Grim Day Diaries

My thoughts are in italics.

8:00 AM to 9:00 AM – Google search for latest updates.
I open a mobile web browser with a half-open eye. I type the following –

India News
Hospitals buckle under surge.
India’s leaders face rising public anger.
Hospitals plead for oxygen.
7-day new cases average at 280K!

Has life lost its value? How did India get into this mess? Were the political rallies necessary? Is a dip in the Ganges supposed to eradicate Covid? Why did we become complacent and stop wearing masks? Do big weddings equal a happy marriage? Is it necessary to take advantage of helpless kins by selling medicines on the black market for triple the price?

USA News
The USA has the opportunity to overcome the Covid-19 pandemic, but a major challenge lies ahead, expert says
The U.S. issued more than 115 ‘Do not travel’ advisories.
One dead, four wounded in downtown San Diego shooting, police say
Weekend shootings in Texas and Wisconsin add to the tally of Gun deaths.
What Derek Chauvin’s guilty verdict means for the future of policing

Is it that easy to die? The pandemic has been hard enough. If you escape the pandemic, you could be fatally shot for traffic violations and grocery shopping. The following quote has stuck with me for a long time.

The fact that humanity has to clarify that any lives matter should be a concern enough.

– First read @Fuckology on Instagram

9:00 AM to 11:00 AM – Video calls, news, and more.
Some relatives/friends tested positive for Covid-19. Someone passed away before we sipped our morning tea. The age of people passing away is declining by the day. We talk about the vaccine, the side effects, people changing the rules of WhatsApp groups, and the increasing number of condolence messages. The bottom line is that everyone is too afraid to open WhatsApp and read something they don’t want.

News channels give you a grimmer perspective. Instagram posts are mostly pleas for medicines, oxygen, plasma for their loved ones. Everyone is trying to put together their own set of Covid-19 resources. 

Hope and faith seem to observe a downward trend these days. Everyone seems to give up a little more every day. Health is balanced by masks, kaadhas, miracle cures, yoga, pranayama, ayurvedic medicines, in-built immunity, and the hope that all of the above work. You feel helpless every time something goes wrong across the globe. Virtual support is essential.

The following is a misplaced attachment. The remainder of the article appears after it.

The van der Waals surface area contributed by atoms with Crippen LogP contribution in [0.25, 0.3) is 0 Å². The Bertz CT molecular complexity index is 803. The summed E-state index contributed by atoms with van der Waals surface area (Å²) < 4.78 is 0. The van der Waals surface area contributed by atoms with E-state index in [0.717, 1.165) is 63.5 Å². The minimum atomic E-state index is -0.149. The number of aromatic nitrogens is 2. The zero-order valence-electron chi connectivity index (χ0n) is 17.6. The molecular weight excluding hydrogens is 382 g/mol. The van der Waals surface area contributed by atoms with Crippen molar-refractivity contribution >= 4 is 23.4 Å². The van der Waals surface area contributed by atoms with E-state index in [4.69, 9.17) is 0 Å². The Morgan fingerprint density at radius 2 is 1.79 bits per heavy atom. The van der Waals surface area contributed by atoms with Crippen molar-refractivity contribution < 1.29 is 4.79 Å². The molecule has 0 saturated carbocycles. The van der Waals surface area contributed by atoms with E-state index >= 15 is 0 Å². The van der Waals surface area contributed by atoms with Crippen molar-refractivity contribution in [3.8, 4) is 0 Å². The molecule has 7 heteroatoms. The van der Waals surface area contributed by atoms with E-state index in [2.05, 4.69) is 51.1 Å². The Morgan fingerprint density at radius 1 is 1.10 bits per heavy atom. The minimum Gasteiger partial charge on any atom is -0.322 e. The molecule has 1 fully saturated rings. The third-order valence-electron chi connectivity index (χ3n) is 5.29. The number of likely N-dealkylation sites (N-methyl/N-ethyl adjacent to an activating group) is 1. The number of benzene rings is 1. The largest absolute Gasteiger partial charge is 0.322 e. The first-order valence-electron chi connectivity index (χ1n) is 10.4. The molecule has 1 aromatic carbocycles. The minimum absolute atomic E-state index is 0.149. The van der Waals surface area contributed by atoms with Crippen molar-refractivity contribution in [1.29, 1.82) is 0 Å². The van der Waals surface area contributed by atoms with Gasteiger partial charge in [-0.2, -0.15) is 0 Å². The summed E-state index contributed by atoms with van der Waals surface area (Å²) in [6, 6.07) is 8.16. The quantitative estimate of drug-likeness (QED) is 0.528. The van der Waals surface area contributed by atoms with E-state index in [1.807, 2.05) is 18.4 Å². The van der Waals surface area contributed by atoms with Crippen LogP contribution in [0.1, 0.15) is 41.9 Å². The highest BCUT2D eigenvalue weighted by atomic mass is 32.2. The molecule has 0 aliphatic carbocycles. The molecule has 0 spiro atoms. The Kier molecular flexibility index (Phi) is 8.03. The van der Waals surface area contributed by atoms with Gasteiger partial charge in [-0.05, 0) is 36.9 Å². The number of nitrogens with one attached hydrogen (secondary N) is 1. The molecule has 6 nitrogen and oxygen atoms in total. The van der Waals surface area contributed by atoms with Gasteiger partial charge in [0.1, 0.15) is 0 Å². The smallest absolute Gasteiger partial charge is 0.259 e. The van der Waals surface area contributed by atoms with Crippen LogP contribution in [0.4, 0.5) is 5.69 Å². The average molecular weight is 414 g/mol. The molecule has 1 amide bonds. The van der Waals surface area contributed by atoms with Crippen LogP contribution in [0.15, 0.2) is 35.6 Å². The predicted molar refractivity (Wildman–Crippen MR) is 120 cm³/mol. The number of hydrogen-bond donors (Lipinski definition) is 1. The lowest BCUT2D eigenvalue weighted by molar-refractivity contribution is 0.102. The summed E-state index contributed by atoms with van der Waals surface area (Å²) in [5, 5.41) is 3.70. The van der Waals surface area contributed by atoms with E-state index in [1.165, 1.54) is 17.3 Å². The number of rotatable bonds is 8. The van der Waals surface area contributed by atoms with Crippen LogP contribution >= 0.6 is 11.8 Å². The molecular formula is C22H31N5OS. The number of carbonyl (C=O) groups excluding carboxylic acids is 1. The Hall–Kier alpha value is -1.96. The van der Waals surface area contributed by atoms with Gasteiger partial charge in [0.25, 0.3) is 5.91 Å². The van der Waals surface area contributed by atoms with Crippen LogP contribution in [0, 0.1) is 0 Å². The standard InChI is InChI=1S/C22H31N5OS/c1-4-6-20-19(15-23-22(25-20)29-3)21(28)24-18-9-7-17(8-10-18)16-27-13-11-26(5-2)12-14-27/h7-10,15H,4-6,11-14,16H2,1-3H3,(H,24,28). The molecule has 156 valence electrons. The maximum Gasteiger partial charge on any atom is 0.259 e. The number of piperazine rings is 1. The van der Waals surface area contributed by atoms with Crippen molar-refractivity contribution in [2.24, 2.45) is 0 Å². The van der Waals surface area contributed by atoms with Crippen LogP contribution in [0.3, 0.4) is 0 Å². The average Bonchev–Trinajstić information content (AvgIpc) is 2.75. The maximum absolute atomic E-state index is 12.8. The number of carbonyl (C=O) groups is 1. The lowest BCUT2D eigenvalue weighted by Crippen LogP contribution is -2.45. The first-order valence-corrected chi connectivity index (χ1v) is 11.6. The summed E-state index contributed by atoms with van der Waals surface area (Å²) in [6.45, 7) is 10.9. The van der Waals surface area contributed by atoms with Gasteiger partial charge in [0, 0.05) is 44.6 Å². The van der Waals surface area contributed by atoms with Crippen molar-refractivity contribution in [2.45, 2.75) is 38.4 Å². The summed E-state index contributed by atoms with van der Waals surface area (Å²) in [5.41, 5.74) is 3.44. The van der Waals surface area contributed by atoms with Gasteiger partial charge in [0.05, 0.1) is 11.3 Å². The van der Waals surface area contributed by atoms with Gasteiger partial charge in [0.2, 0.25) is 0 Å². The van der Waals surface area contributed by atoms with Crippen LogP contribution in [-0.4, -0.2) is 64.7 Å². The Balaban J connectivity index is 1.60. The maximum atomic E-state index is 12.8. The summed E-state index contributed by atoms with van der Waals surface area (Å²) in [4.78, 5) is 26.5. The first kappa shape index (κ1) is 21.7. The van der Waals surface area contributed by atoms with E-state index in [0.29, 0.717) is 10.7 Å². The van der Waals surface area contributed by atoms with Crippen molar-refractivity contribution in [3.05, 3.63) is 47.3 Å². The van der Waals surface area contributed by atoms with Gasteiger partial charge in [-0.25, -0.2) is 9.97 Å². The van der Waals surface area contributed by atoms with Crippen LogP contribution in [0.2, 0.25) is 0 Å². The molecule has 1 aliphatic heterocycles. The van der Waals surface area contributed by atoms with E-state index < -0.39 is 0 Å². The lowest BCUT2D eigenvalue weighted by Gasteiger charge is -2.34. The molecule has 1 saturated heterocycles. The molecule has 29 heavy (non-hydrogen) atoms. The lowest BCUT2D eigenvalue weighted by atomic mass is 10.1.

12:00 PM to 5:00 PM: To each his own.
If you go out, you may find someone who believes they are above the virus and the vaccine. They think they won’t catch the virus because they eat healthy food and exercise. They plan to get vaccinated if the situation warrants it. 

Well, if you get the virus, you may not get the vaccine. I wonder what level of confidence one needs to not believe in masks and vaccines! If there is a diet that prevents Covid-19, let us try to benefit countries like Brazil and India at the moment. We will be happy to replace roti-sabzi with food that beats the virus. If any vaccine shot helped me build even 25% immunity against the virus, I would take it. The ones we have are far better!

If you don’t go out, there is a good possibility that you will end up arguing with someone over a virus-related forward or your opinion. If not, you will end up over-thinking about the various news/statistics you’ve read since sunrise.

Everyone is entitled to their opinion. It is tough to gather and study all facts and figures. Stay away from myths and half-truths. The problem is that in time of need we tend to believe in every last straw and bit of information that we think may be able to help us. Avoid over-thinking. 

5:00 PM onward: Dinner and more calls.
A lot has changed between morning tea and evening coffee. Some more people got Covid-19 while some more passed away. Friends and family back home are sipping their morning tea while you update them about the recent travel bans, canceled flights, and bullets fired for no reason. They quietly listen to you while typing a ‘Get well soon!’ or ‘I am sorry for your loss’ message on WhatsApp. Some earnestly/regularly practice Yoga and Pranayama hoping that it would save them from Covid-19 when they commute to work/outside. Some believe their faith in the God(s) will act as a shield for them against Covid-19. In the end, everyone is trying to survive. Desperate times call for desperate measures.

The day has already turned grimmer. You pray to the almighty for health, only health. The rest will follow. You cannot make big plans because you have no foresight into employment opportunities, jobs, immigration, love, and life. All you have is the present. You decide to cherish every moment. After dinner, you only watch light comedy to overcome the sadness that gripped you during the day. At midnight, you turn into a pumpkin. Before hitting the sack, you thank the almighty for the present, for being fortunate enough to experience it, and pray for a healthy future ahead. You hope for the world to be a healthier and safer place to live. Tathastu.